“Is it too late for revision to make a difference for this year’s GCSEs and A-Levels?”

If you or your child have exams this summer (2022) you may be wondering:

“Is it too late for revision to make a difference for this year's GCSEs and A-Levels?”

The answer is no.

It's never too late to start doing the work, or to start revising.

It's also never too early (we'll come to that later, people in year 10 and 12).

If it's not too late to make a difference for this year's GCSEs and A-Levels what can you do between now and the actual exams?

It's never too late, and never too early, to start doing the work. #GCSE #ALevel Click To Tweet

How to revise for GCSEs and A-Levels with 8 weeks to go

The short answer is, just get started. Anything you do at this stage is going to help.

But, if you do still have eight weeks to go you can make your revision so much more effective if you put some strategy behind into it.

My advice would be to:

1. Choose revision techniques that you know work for you

I'd strongly recommend doing some past paper practice, using the Revision Power Hour method.

2. Focus on weaker topics

When you focus on your weaker topics, you're going to make much bigger strides forward in terms of the number of marks that are available to you in the exam. Focusing on your stronger topics is all about finessing, and you'll only be picking up a few marks here and there.

If you'd like more help and guidance with choosing revision techniques that would for you and focusing on weaker topics, you'll find great resources in The Extraordinaries Club. These include the Plan Your Revision module and recordings of past Revision Kickstarter Workshops.

Find out more about The Extraordinaries Club here.

3. Making sure you understand your exam papers

You can't get great marks if you don't fully understand:

  1. What to expect in each exam paper
  2. How the marking works for each question on each paper
  3. What people typically get wrong

Taking the time to do these things is going to seriously fast-track your revision. It's so much more valuable than spending hours and hours learning flashcards.

Our subject-specific How to Revise Masterclasses for a whole range of GCSE and A-Level subjects really focus on this, and show you how to turn what you learn into actionable revision techniques. Each masterclass is 60-90 minutes long and many students have increased by 2-3 grades overnight or in a week as a result of watching them.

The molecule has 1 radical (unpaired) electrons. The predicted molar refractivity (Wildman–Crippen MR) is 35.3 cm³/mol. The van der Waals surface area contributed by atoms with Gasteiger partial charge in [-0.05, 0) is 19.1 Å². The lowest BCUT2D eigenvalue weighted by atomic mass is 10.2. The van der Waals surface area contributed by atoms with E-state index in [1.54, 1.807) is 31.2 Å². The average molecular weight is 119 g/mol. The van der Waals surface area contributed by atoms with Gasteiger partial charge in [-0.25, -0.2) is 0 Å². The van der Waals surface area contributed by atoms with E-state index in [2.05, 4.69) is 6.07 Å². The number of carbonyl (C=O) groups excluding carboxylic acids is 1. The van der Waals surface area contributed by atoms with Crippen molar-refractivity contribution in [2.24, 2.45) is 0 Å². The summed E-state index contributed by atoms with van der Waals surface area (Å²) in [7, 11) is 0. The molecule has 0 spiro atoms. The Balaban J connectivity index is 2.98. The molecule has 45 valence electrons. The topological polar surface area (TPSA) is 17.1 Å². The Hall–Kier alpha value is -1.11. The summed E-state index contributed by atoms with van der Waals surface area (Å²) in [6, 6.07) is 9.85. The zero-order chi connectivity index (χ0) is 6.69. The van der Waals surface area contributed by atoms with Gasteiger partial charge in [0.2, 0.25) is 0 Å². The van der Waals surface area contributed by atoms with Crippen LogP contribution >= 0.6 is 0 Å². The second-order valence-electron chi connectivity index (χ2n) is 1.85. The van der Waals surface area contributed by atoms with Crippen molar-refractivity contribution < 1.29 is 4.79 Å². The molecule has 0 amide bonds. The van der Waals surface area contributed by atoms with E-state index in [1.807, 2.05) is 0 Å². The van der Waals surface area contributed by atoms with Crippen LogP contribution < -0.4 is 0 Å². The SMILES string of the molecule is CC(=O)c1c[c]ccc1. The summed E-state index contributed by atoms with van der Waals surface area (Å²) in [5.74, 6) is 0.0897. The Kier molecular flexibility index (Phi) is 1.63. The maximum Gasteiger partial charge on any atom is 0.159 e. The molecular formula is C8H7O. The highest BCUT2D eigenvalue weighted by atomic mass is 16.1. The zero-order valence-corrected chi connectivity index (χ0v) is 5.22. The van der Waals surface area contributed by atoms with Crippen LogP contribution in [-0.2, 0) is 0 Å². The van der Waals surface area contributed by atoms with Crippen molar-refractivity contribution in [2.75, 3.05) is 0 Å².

GCSE Masterclasses*


English Language

English Literature






Foundations of Science


Religious Studies


A-Level Masterclasses*


English Literature








Religious Studies



*Correct at the time of publication in march 2022. Check here for the most up to date list of available How to Revise Masterclasses.

4. Looking after yourself

All exams need you to have your wits about you. You need to be able to think clearly, on the spot and be creative with your knowledge to answer the questions in front of you (some people would call this blagging!).

To a certain extent, adrenaline will take care of this for you.

But, you can't rely on adrenline. or the other longer-acting stress hormone, cortisol, for the the full six weeks of exam season.

A much healthier approach is to respect your mental and physical limits and work well within them. Top tips:

  • Allow yourself the amount of sleep you need every night
  • Eat good quality, wholesome food
  • Plan something every week for fun and relaxation
  • Keep up with some exercise

We care passionately about self-care and how it can support young people to realise their potential (and their parents to be right by their side in a supportive way throughout). You could check out the Self-Care in the Exam Years Masterclass by clinical psychologist, Suzy Reading, in The Extraordinaries Club.

Year 10 or 12?

If you're in year 10 or 12 and you're reading this, you've got a lot more time until your exams. But, it's never to early to start doing the work, and the sooner you start doing the work in a steady, consistent way the less stressed you'll be this time next year when you've just got eight weeks to go.

All you have to do is start, and your revision practise will develop from there. But, if you need a bit more help and guidance, we're always ready to start supporting you in The Extraordinaries Club.

So, it's over to you. It is never to late to start doing the work. But, it's much better to start doing the work today than it would be to put it off until tomorrow, next week or the day before your exams start.

It's up to you how you do it, but if you need support and direction The Extraordinaries Club is there for you (and no, it's not too late to join for this year's exams, people have been joining us in the last few weeks).

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